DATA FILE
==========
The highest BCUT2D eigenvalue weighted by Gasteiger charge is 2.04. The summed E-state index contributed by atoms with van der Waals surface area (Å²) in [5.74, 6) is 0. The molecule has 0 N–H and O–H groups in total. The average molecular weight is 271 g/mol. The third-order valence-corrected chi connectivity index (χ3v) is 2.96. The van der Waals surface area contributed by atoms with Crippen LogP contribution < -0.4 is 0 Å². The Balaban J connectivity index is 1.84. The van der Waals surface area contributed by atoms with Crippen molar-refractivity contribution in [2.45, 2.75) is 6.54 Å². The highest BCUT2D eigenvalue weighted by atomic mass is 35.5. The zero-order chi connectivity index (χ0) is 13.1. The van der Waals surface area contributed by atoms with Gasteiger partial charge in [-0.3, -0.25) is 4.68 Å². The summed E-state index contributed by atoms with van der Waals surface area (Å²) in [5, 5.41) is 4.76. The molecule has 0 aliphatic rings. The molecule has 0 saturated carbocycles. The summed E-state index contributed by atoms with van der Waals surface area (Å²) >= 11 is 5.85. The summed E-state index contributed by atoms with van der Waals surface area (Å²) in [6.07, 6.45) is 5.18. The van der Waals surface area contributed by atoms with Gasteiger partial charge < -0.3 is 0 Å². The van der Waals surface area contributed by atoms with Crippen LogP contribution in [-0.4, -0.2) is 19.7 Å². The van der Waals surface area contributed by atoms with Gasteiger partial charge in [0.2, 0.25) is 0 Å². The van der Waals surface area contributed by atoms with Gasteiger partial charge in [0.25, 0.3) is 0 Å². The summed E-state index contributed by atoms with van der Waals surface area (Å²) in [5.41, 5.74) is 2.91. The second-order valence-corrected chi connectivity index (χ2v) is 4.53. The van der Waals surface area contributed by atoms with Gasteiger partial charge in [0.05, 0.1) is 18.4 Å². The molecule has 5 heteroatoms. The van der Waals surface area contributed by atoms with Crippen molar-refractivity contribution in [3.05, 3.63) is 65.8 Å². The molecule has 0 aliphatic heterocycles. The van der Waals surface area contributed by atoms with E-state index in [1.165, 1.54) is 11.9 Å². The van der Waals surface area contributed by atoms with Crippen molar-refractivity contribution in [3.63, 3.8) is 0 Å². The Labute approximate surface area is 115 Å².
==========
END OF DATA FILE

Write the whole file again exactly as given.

The highest BCUT2D eigenvalue weighted by Gasteiger charge is 2.04. The summed E-state index contributed by atoms with van der Waals surface area (Å²) in [5.74, 6) is 0. The molecule has 0 N–H and O–H groups in total. The average molecular weight is 271 g/mol. The third-order valence-corrected chi connectivity index (χ3v) is 2.96. The van der Waals surface area contributed by atoms with Crippen LogP contribution < -0.4 is 0 Å². The Balaban J connectivity index is 1.84. The van der Waals surface area contributed by atoms with Crippen molar-refractivity contribution in [2.45, 2.75) is 6.54 Å². The highest BCUT2D eigenvalue weighted by atomic mass is 35.5. The zero-order chi connectivity index (χ0) is 13.1. The van der Waals surface area contributed by atoms with Gasteiger partial charge in [-0.3, -0.25) is 4.68 Å². The summed E-state index contributed by atoms with van der Waals surface area (Å²) in [5, 5.41) is 4.76. The molecule has 0 aliphatic rings. The molecule has 0 saturated carbocycles. The summed E-state index contributed by atoms with van der Waals surface area (Å²) >= 11 is 5.85. The summed E-state index contributed by atoms with van der Waals surface area (Å²) in [6.07, 6.45) is 5.18. The van der Waals surface area contributed by atoms with Gasteiger partial charge < -0.3 is 0 Å². The van der Waals surface area contributed by atoms with Crippen LogP contribution in [-0.4, -0.2) is 19.7 Å². The van der Waals surface area contributed by atoms with Gasteiger partial charge in [0.2, 0.25) is 0 Å². The van der Waals surface area contributed by atoms with Gasteiger partial charge in [0.25, 0.3) is 0 Å². The summed E-state index contributed by atoms with van der Waals surface area (Å²) in [5.41, 5.74) is 2.91. The second-order valence-corrected chi connectivity index (χ2v) is 4.53. The van der Waals surface area contributed by atoms with Gasteiger partial charge in [0.05, 0.1) is 18.4 Å². The molecule has 5 heteroatoms. The van der Waals surface area contributed by atoms with Crippen molar-refractivity contribution in [3.05, 3.63) is 65.8 Å². The molecule has 0 aliphatic heterocycles. The van der Waals surface area contributed by atoms with E-state index in [1.165, 1.54) is 11.9 Å². The van der Waals surface area contributed by atoms with Crippen molar-refractivity contribution in [3.63, 3.8) is 0 Å². The Labute approximate surface area is 115 Å².